AUGUST WILSON: POETRY IN MOTION
“For me, my background is poetry, and that’s the foundation on which I approach my plays: the sound of the word, the idea of taking concepts and pressing them into 14 or 22 lines and making a whole, complete statement about something.” — August Wilson, 1987
Of all the playwrights whose dramas probe the human condition, there is no one who expressed themselves in a more poetic fashion, or whose work I admire more, than August Wilson (1945–2005). And how strange is that, really? Our backgrounds couldn’t be more different and the people about whom he wrote in his ten plays — the American Cycle, as they have come to be known — don’t spring from any personal experience of my own. And yet, he’s the most profound and important playwright who came of age in my lifetime. I consider myself fortunate to have had the opportunity of seeing a number of his plays in their original Broadway incarnations over the years, as well as excellent regional theatre productions. In fact, one of the very last plays I attended before theatre was halted in March, was his final play, Radio Golf, at the Two River Theatre in Red Bank, a New Jersey company dedicated to doing every one of the American Cycle (they have five to go).
In 1984, Ma Rainey was the first play of Wilson’s to open on Broadway and, in the intervening thirty-six years, only the second to be made into a motion picture. The film of his 1987 Tony Award and Pulitzer Prize winning Fences came out in 2016, grossing an impressive $64 million against a $24 million production budget and winning Viola Davis a much-deserved Academy Award. Now with Ma Rainey’s strong reviews and impressive early numbers in Netflix viewership, Wilson’s work is poised to be seen by its most massive audience to date — courtesy of the streaming service that has transformed the way the world gets its movies. That’s not only due to the effects of Covid-19 on the film distribution business, but because of the exquisite vision of director George C. Wolfe as well as the stripped-down adaptation by Ruben Santiago-Hudson, a longtime interpreter of Wilson’s work both as actor and director. What they have provided is a tight, visual means to allow Wilson’s writing to soar: an impassioned discourse of a vitally contemporary subject, while set nearly a century ago.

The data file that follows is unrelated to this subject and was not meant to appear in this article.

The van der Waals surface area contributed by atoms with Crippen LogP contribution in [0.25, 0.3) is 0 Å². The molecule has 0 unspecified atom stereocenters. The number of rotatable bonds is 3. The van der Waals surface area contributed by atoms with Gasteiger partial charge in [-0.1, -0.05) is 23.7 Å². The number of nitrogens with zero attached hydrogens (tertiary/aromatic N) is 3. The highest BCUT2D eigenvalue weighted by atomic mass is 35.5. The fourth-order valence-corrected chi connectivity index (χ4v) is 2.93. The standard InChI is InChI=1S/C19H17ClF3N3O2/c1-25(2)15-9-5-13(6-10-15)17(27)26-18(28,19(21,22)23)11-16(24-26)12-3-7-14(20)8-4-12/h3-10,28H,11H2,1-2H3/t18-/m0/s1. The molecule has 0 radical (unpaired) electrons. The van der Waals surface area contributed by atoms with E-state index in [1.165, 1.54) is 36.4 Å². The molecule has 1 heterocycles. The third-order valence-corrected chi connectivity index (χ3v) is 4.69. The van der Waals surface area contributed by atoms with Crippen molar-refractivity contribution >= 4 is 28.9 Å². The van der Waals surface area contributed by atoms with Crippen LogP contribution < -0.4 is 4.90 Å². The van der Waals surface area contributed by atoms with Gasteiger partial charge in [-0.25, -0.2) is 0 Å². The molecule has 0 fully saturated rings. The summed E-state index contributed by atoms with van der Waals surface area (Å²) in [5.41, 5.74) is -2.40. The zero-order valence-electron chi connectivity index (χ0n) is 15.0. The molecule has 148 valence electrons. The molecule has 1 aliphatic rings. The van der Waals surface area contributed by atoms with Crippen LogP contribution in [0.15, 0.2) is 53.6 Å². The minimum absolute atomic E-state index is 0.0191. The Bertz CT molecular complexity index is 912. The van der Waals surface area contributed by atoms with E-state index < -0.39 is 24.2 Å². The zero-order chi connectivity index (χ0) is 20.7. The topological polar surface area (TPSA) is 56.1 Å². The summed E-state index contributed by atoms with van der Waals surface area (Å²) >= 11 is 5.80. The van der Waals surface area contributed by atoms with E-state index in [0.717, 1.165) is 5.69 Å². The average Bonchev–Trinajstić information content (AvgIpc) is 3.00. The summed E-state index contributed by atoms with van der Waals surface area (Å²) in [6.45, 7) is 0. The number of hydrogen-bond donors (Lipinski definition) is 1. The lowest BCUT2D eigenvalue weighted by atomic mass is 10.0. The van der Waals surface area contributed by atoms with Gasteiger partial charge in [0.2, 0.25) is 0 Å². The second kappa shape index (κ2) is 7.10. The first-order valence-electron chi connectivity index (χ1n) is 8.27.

Since the film of Fences came out in 2016, we have had the Black Lives Matter movement take hold across the country, bringing a stronger sense of awareness to how deep systemic racism goes. We live in incendiary times, though it is with great hope that with a new government about to be sent to Washington — one with the opposite intent of what’s been instituted over the past four years — guarded optimism may be in the air. And though some might scoff at Ma Rainey as being an entertainment, there is still the chance for minds to be opened after seeing it, especially due to the double impact of viewing the tragedy which befalls the character of Levee in Chadwick Boseman’s heartbreaking performance. The fact that the actor knew he was dying of terminal cancer while filming, and even showed up for additional re-recording of his dialogue just four weeks before he succumbed, imbues his work here with both uplift and dread. To call it merely powerful is to undermine how it seeps into the consciousness of anyone viewing it.
Ma Rainey’s Black Bottom appropriates a real-life character in a somewhat fictional story. In Wilson’s telling, “Mother of the Blues” Ma Rainey arrives in a Chicago recording studio in 1927 to set down some of her most popular songs to vinyl. Though renowned in the Deep South, records were still in their infancy, thus the importance of this session to help increase her popularity to the North, though just how remunerative that would be for Ma or other people of color in the music industry was a serious issue. Over the ensuing decades, many were cheated and swindled by having their music misappropriated and handed over to white musicians. Wilson supplies Ma with a small band of characters who accompany her to Chicago: Slow Drag (bass), Toledo (piano) and Cutler (trombone) being the tried and true of the group. But it’s Levee, a young trumpet player who writes his own songs, who has both the imagination and determination to bust out on his own. Tragically, he also has enough anger in him to fuel a furnace, and it is his story intertwined with Ma’s that brings the drama to its surprise conclusion.